So, as I head into this prom weekend as a first-time prom parent I find myself back in high school with the same mindset that made high school miserable but got me to a healthy adulthood.

Make good choices, parents. Make good choices.

I had to go to prom because I was the junior class president. I'm sure I told you that I was that over-achieving kid in high school. I wasn't lying. Tea-length teal dress. A geek, but a stylish one. Got it from my mom, pictured here with me.

I had to go to prom because I was the junior class president. I’m sure I told you that I was that over-achieving kid in high school. I wasn’t lying. Tea-length teal dress. A geek, but a stylish one. Got it from my mom, pictured here with me.

 

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When Your Kid Says Something Racist

Elias was four years old when he didn’t fully comprehend the racial slurs thrown at him across the hospital room.

The teenage boy in traction on the other side of the curtain was in pain but had refused to take his pain medication. How did I know? The curtain wasn’t soundproof. We could hear him complaining, arguing with his parents, moaning in pain, asking for candy but refusing to eat the hospital food (who could blame him). I learned from his mother that he had been in a horrible car accident. The young man was lucky to be alive after a bowling ball left in the passenger area of the car became a pinball upon impact.

Our families didn’t interact much except for exchanging knowing looks as we passed each other in the room or the hallways. They were focused on getting their teenager healthy and stable. We were doing the same with our four-year-old. We simply exchanged stories and then went to our sides of the room until the teenager decided to call my son a chink and suggest our family go back to where we came from.

I had asked the other mother if they would turn down the television that was on at the same volume it had been on all day long. Elias was exhausted having started fasting for a round of tests the next day, and Peter & I were spent.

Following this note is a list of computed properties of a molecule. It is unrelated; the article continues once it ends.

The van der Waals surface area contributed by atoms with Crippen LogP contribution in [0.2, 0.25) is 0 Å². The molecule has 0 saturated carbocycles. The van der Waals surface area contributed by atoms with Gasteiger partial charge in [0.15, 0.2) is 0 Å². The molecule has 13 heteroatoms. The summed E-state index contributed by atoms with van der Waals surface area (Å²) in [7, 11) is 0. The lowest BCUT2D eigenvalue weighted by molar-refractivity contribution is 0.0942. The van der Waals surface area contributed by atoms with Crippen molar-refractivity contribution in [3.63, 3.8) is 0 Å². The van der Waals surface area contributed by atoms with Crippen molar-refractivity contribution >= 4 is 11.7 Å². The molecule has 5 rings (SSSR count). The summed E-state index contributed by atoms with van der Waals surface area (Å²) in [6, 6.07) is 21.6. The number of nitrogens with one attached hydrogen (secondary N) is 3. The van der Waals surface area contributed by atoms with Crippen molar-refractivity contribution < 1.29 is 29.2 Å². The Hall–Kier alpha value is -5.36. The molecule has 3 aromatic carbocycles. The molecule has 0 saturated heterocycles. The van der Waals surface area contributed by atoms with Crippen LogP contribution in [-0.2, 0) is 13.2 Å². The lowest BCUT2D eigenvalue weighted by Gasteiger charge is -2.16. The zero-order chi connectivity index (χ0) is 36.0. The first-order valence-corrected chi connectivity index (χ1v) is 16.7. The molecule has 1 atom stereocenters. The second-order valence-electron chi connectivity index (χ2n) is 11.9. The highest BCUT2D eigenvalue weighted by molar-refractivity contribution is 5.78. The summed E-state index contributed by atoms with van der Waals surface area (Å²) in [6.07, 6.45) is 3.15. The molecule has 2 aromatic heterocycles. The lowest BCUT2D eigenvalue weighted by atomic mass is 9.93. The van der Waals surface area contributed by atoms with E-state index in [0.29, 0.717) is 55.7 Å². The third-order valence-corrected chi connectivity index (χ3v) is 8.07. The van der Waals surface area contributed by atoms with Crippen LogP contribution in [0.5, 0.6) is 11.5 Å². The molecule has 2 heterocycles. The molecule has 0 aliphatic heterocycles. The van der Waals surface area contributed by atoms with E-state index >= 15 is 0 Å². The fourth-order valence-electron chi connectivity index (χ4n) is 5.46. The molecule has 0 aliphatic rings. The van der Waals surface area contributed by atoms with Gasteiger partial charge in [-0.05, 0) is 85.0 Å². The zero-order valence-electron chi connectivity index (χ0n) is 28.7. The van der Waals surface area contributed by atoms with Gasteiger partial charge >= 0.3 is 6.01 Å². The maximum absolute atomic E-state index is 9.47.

“I’m sorry to bother you, but would you mind turning down the television volume a little bit? Our son is a bit restless tonight and the noise is making it difficult for all of us to rest.”

The other mother asked her son if it would be OK to turn down the volume as I walked to our side of the curtain. His response?

“No. I can’t sleep when that baby’s whining and crying. Tell that chink to shut up. They should all go back to where they came from. What are they doing here anyway?”

I waited for the other mother to correct her son, but she didn’t. She said nothing. Instead her son continued to raise his voice. She said nothing. Nothing.

So I did.

I don’t think Tiger Mother is what you think it means.

I walked over to the other side of the curtain and said to no one in particular, “I can’t believe this.” I left the room and headed to the nurses’ station where I asked demanded to speak with the shift manager to request demand  a room change. As I was explaining the situation, including the racist slurs, the other mother came down the hall asking me to understand her son was in pain and is tired and didn’t know what he was saying and that she didn’t know where he learned to say those things.

Full stop.

We are two days away from Halloween, and there are adults in blackface thinking Trayvon Martin is the perfect costume. They are posting photos of themselves dressed up like bloodied Asiana flight attendants and pilots. And when we see these adults doing stupid, racist things I know I am not the only one wondering ARE YOU FREAKING KIDDING ME?! Don’t these people have friends who pull them aside and tell them in no uncertain terms, “THAT is NOT a good idea”?!?!?!?!?

But it isn’t just in that moment because those adults didn’t just decide a week before Halloween that blackface or wearing a name badge reading “Ho Lee Fuk” would be HILARIOUS. No, those adults learned long ago that those racist acts were OK, even funny.